What really drew my interest to the story, though, is what I see as the simiarity between The Postress's feeling that she must take it upon herself to challenge the norm, attack what she sees as the PC mania, and the stated intention of several figures from the far right to instigate an atmosphere of nastiness and combat, attacking their enemies--liberals, secular intellectuals, etc.--whereever and whenever they find them, so that their enemies never have a moment to rest.

Statements like this from Eric Heubeck, in The Integration of Theory and Practice: A Program for the New Traditionalist Movement, 2001 (from Paul Weyrich's Free Congress Foundation):

Our movement will be entirely destructive, and entirely constructive. We will not try to reform the existing institutions. We only intend to weaken them, and eventually destroy them. We will endeavor to knock our opponents off-balance and unsettle them at every opportunity. All of our constructive energies will be dedicated to the creation of our own institutions.

Or this, from David Horowitz, in The Art of Political War: How Republicans can Fight to Win:

You cannot cripple an opponent by outwitting him in a political debate. You can only do it by following Lenin's injunction: 'In political conflicts, the goal is not to refute your opponent's argument, but to wipe him from the face of the earth.

Or this from Grover Norquist:

We are trying to change the tones in the state capitals--and turn them toward bitter nastiness and partisanship.

The unity that this country felt after WWII, and for many tears afterward, is dead. Stone cold dead, just like Hitler and most of the people who actually served in the war. What we have now is pretty well described by the quotes above--a social and economic war, but not against outsiders: it's a civil war in the sense of being internal, though God knows there's little civil about it.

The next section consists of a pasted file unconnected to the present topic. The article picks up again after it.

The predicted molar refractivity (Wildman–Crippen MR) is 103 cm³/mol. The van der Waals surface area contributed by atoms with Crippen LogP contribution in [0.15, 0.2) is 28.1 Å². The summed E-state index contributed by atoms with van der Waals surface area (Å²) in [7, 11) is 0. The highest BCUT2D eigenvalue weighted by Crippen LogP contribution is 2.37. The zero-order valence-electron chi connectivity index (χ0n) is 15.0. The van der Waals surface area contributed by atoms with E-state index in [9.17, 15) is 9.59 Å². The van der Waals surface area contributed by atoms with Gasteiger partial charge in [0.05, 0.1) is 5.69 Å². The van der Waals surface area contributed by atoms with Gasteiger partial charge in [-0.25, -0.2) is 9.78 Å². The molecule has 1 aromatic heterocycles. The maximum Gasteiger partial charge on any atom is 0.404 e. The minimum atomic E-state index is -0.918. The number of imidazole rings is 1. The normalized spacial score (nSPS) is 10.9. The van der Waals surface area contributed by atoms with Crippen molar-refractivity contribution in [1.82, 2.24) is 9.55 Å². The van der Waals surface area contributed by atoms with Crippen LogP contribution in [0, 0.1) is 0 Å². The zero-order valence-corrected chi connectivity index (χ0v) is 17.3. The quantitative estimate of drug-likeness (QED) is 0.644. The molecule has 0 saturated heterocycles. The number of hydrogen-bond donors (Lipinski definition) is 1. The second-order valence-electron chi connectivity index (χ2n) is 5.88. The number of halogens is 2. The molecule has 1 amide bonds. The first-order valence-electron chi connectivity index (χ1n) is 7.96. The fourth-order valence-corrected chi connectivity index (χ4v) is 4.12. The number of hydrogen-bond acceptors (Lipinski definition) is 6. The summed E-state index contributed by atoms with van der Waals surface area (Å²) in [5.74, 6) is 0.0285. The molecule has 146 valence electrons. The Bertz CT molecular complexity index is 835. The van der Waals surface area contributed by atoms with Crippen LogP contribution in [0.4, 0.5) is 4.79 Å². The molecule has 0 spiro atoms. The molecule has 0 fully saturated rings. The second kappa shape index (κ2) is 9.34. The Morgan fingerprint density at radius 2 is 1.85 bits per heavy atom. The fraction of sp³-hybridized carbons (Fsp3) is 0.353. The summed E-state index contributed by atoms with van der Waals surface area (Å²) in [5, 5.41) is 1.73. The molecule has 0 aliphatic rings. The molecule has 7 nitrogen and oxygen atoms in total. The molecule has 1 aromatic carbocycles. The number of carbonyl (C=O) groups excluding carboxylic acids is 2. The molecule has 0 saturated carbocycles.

It strikes me that The Postress is likely to be one of a generation of people raised in this atmosphere, someone who has iternalized those values to the point that they seem simply natural and moral to her.

I wonder how many more there are like her.

From the Ephron Link...

The fliers were not intended to threaten anyone or take any position for or against marijuana or Hitler and consisted only of bland historically accurate information, but were a parody of fliers posted on every dorm door just a few days earlier."

Uh-huh. Merely a parody? The author goes on to cite freedom of speech, the history of parody, the neccesity of breaking taboos to learn etc etc ad nauseum. It is being described as a manifesto of sorts. I wouldn't personally dignify it with that term. It's a rationilisation of an act designed to make the Jewish group who posted the Holocaust memorial posters feel uncomfortable. It's a tit for tat thing. Your poster made me feel uncomfortable and now I'm returning the favor. Spud found the rant to be predictable and boring. This part was kind of interesting to me...

"It is understandable and commendable that a group would be passionate about their issues, but philosophically troublesome to ask people to remember an event for which they were not alive and able to witness, and arguably obtrusive to create a standard of posting fliers on student doors to promote a group's ideology, no matter how well intentioned."

"philosophically troublesome?" Here's what I find troublesome about that attitude. People who fail to learn the lessons of history tend to repeat the same mistakes. Failure to acknowledge the depths to which the Nazis sank in those times is tantamount to saying that evil is not worth paying attention to and being vigilant for.

The Postress, as she's been dubbed, goes on to argue a slippery slope argument about the next step being allowing JWs et al to knock on doors on campus and proselytise. That argument is hardly a likely occurance and just another sad part of the mawkish immature "manifesto". She said she did it to promote dialogue but most of the dialogue is about what an ass she is not the issues she wished to put forward. I celebrate 4/20 every year but I live in Vancouver where marijuana is taken very seriously indeed by everybody but the police. In all the time I've lived here I've never seen a Hitler poster advertising for 4/20. Bud rawks. Hitler sucks.

Be Well.